Britain’s south-eastern coastline is low-lying, and faces relatively shallow waters. This makes London naturally vulnerable to the surges created when high tides coincide with North Sea storms, and shove water back up the Thames. We have records of the city being flooded since the Anglo-Saxon era. In 1236 there were boats rowing through the Palace of Westminster; in 1928 the Tate Gallery was drenched in mud. After a surge in 1953 killed hundreds of people across the Thames Estuary, the government commissioned a report on what to do from the mathematician and cosmologist Hermann Bondi. The result was the Thames Barrier at Woolwich, operational since 1983.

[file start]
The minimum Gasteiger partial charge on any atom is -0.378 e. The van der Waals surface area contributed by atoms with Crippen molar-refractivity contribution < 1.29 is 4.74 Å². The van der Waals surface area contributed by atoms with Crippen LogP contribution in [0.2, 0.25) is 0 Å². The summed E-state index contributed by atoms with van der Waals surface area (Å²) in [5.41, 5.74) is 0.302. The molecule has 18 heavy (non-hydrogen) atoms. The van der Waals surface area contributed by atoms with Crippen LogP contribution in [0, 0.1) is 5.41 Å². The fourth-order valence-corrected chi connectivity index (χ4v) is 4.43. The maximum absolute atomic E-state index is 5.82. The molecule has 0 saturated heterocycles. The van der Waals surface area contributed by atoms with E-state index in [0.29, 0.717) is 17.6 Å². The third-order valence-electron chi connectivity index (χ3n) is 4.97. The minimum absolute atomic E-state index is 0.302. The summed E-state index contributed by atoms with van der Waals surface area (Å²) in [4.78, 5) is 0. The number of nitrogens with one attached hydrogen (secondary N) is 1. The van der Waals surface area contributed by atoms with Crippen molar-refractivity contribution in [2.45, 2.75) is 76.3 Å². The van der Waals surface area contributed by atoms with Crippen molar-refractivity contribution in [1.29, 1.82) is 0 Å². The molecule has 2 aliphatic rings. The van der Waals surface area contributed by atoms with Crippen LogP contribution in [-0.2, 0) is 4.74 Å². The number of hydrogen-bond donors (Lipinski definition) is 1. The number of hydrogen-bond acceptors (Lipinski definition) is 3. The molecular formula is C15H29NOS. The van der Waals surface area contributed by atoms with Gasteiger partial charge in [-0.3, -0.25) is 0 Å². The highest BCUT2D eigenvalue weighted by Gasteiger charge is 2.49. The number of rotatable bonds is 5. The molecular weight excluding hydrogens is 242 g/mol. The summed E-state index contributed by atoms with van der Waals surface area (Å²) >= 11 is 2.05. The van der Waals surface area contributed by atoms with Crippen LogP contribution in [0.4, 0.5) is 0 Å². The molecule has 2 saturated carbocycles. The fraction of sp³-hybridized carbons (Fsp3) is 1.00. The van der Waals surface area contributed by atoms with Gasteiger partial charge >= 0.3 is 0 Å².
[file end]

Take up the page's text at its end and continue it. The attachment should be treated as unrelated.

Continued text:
In 1958 the leonine young German architect-engineer Frei Otto made a public attack on the new, American-funded Berlin Kongresshalle. The building’s clunky bivalve form meant it was already known as ‘the pregnant oyster’. On a public platform alongside the architect, Hugh Stubbins, Otto fumed that it was a cumbersome, essentially fraudulent structure: ‘Can a suspended roof be a symbol of free speech?’ In 1980 he might have enjoyed a moment of Schadenfreude when a ring beam collapsed and the Congress Hall had to be rebuilt.